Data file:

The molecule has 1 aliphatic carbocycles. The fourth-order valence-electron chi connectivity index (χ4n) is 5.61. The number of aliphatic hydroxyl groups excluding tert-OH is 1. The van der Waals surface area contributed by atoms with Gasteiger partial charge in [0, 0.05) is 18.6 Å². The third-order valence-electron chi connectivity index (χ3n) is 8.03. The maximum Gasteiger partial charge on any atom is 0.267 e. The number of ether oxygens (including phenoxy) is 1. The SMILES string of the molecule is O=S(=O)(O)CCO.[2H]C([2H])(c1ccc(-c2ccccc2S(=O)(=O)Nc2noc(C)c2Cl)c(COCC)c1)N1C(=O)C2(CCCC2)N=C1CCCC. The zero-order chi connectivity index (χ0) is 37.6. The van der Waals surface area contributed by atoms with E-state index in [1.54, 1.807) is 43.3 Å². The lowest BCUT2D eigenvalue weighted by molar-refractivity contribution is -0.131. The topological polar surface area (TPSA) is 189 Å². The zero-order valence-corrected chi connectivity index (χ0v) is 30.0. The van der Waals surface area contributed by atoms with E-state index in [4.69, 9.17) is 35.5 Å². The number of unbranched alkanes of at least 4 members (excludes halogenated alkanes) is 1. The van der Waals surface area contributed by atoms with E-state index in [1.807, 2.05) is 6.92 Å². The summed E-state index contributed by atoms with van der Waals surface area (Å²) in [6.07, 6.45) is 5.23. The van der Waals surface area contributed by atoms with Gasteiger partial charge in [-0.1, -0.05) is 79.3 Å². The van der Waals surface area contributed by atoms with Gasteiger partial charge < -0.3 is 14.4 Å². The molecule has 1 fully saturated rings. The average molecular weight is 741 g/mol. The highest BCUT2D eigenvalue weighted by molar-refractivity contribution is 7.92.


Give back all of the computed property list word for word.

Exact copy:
The molecule has 1 aliphatic carbocycles. The fourth-order valence-electron chi connectivity index (χ4n) is 5.61. The number of aliphatic hydroxyl groups excluding tert-OH is 1. The van der Waals surface area contributed by atoms with Gasteiger partial charge in [0, 0.05) is 18.6 Å². The third-order valence-electron chi connectivity index (χ3n) is 8.03. The maximum Gasteiger partial charge on any atom is 0.267 e. The number of ether oxygens (including phenoxy) is 1. The SMILES string of the molecule is O=S(=O)(O)CCO.[2H]C([2H])(c1ccc(-c2ccccc2S(=O)(=O)Nc2noc(C)c2Cl)c(COCC)c1)N1C(=O)C2(CCCC2)N=C1CCCC. The zero-order chi connectivity index (χ0) is 37.6. The van der Waals surface area contributed by atoms with E-state index in [1.54, 1.807) is 43.3 Å². The lowest BCUT2D eigenvalue weighted by molar-refractivity contribution is -0.131. The topological polar surface area (TPSA) is 189 Å². The zero-order valence-corrected chi connectivity index (χ0v) is 30.0. The van der Waals surface area contributed by atoms with E-state index in [4.69, 9.17) is 35.5 Å². The number of unbranched alkanes of at least 4 members (excludes halogenated alkanes) is 1. The van der Waals surface area contributed by atoms with E-state index in [1.807, 2.05) is 6.92 Å². The summed E-state index contributed by atoms with van der Waals surface area (Å²) in [6.07, 6.45) is 5.23. The van der Waals surface area contributed by atoms with Gasteiger partial charge in [-0.1, -0.05) is 79.3 Å². The van der Waals surface area contributed by atoms with Gasteiger partial charge < -0.3 is 14.4 Å². The molecule has 1 fully saturated rings. The average molecular weight is 741 g/mol. The highest BCUT2D eigenvalue weighted by molar-refractivity contribution is 7.92.